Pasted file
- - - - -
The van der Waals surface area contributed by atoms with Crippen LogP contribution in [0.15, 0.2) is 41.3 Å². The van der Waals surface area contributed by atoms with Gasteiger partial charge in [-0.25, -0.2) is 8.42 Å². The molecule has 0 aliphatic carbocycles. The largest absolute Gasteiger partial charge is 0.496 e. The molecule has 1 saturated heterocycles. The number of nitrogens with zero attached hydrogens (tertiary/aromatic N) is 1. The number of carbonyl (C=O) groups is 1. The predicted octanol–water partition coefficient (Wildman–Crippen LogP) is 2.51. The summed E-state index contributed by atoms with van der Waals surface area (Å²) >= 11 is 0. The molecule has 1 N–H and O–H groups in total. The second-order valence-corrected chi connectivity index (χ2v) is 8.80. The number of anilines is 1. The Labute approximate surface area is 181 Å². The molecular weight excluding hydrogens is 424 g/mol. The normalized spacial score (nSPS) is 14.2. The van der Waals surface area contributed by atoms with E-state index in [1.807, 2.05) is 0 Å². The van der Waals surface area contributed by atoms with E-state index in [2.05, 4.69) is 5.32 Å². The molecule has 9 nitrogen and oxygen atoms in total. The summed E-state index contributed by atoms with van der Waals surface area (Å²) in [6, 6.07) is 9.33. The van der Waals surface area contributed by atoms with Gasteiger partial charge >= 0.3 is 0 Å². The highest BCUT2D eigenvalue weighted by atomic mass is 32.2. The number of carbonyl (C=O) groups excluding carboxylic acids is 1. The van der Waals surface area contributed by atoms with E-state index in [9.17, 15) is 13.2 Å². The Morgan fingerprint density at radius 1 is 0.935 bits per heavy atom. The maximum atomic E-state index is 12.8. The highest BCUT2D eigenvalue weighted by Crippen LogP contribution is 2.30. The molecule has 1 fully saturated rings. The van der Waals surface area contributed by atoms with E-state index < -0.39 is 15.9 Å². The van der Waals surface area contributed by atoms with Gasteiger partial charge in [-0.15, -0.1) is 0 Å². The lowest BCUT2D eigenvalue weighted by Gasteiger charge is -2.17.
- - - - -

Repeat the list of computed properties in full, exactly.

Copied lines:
The van der Waals surface area contributed by atoms with Crippen LogP contribution in [0.15, 0.2) is 41.3 Å². The van der Waals surface area contributed by atoms with Gasteiger partial charge in [-0.25, -0.2) is 8.42 Å². The molecule has 0 aliphatic carbocycles. The largest absolute Gasteiger partial charge is 0.496 e. The molecule has 1 saturated heterocycles. The number of nitrogens with zero attached hydrogens (tertiary/aromatic N) is 1. The number of carbonyl (C=O) groups is 1. The predicted octanol–water partition coefficient (Wildman–Crippen LogP) is 2.51. The summed E-state index contributed by atoms with van der Waals surface area (Å²) >= 11 is 0. The molecule has 1 N–H and O–H groups in total. The second-order valence-corrected chi connectivity index (χ2v) is 8.80. The number of anilines is 1. The Labute approximate surface area is 181 Å². The molecular weight excluding hydrogens is 424 g/mol. The normalized spacial score (nSPS) is 14.2. The van der Waals surface area contributed by atoms with E-state index in [1.807, 2.05) is 0 Å². The van der Waals surface area contributed by atoms with E-state index in [2.05, 4.69) is 5.32 Å². The molecule has 9 nitrogen and oxygen atoms in total. The summed E-state index contributed by atoms with van der Waals surface area (Å²) in [6, 6.07) is 9.33. The van der Waals surface area contributed by atoms with Gasteiger partial charge >= 0.3 is 0 Å². The highest BCUT2D eigenvalue weighted by atomic mass is 32.2. The number of carbonyl (C=O) groups excluding carboxylic acids is 1. The van der Waals surface area contributed by atoms with E-state index in [9.17, 15) is 13.2 Å². The Morgan fingerprint density at radius 1 is 0.935 bits per heavy atom. The maximum atomic E-state index is 12.8. The highest BCUT2D eigenvalue weighted by Crippen LogP contribution is 2.30. The molecule has 1 fully saturated rings. The van der Waals surface area contributed by atoms with E-state index < -0.39 is 15.9 Å². The van der Waals surface area contributed by atoms with Gasteiger partial charge in [-0.15, -0.1) is 0 Å². The lowest BCUT2D eigenvalue weighted by Gasteiger charge is -2.17.